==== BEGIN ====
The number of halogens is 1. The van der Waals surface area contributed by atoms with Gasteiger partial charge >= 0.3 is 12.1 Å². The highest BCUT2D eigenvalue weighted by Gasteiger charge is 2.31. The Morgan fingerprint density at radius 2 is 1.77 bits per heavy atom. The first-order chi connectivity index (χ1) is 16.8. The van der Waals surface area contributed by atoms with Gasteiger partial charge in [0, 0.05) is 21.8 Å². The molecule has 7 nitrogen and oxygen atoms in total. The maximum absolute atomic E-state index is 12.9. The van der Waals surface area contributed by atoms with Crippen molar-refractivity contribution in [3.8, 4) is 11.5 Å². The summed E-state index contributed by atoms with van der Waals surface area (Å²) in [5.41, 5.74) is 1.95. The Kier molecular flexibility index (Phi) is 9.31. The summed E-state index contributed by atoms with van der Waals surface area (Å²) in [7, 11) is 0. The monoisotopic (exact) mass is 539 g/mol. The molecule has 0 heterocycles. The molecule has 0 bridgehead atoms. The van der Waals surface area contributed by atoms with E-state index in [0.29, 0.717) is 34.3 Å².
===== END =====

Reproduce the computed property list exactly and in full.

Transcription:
The number of halogens is 1. The van der Waals surface area contributed by atoms with Gasteiger partial charge >= 0.3 is 12.1 Å². The highest BCUT2D eigenvalue weighted by Gasteiger charge is 2.31. The Morgan fingerprint density at radius 2 is 1.77 bits per heavy atom. The first-order chi connectivity index (χ1) is 16.8. The van der Waals surface area contributed by atoms with Gasteiger partial charge in [0, 0.05) is 21.8 Å². The molecule has 7 nitrogen and oxygen atoms in total. The maximum absolute atomic E-state index is 12.9. The van der Waals surface area contributed by atoms with Crippen molar-refractivity contribution in [3.8, 4) is 11.5 Å². The summed E-state index contributed by atoms with van der Waals surface area (Å²) in [5.41, 5.74) is 1.95. The Kier molecular flexibility index (Phi) is 9.31. The summed E-state index contributed by atoms with van der Waals surface area (Å²) in [7, 11) is 0. The monoisotopic (exact) mass is 539 g/mol. The molecule has 0 heterocycles. The molecule has 0 bridgehead atoms. The van der Waals surface area contributed by atoms with E-state index in [0.29, 0.717) is 34.3 Å².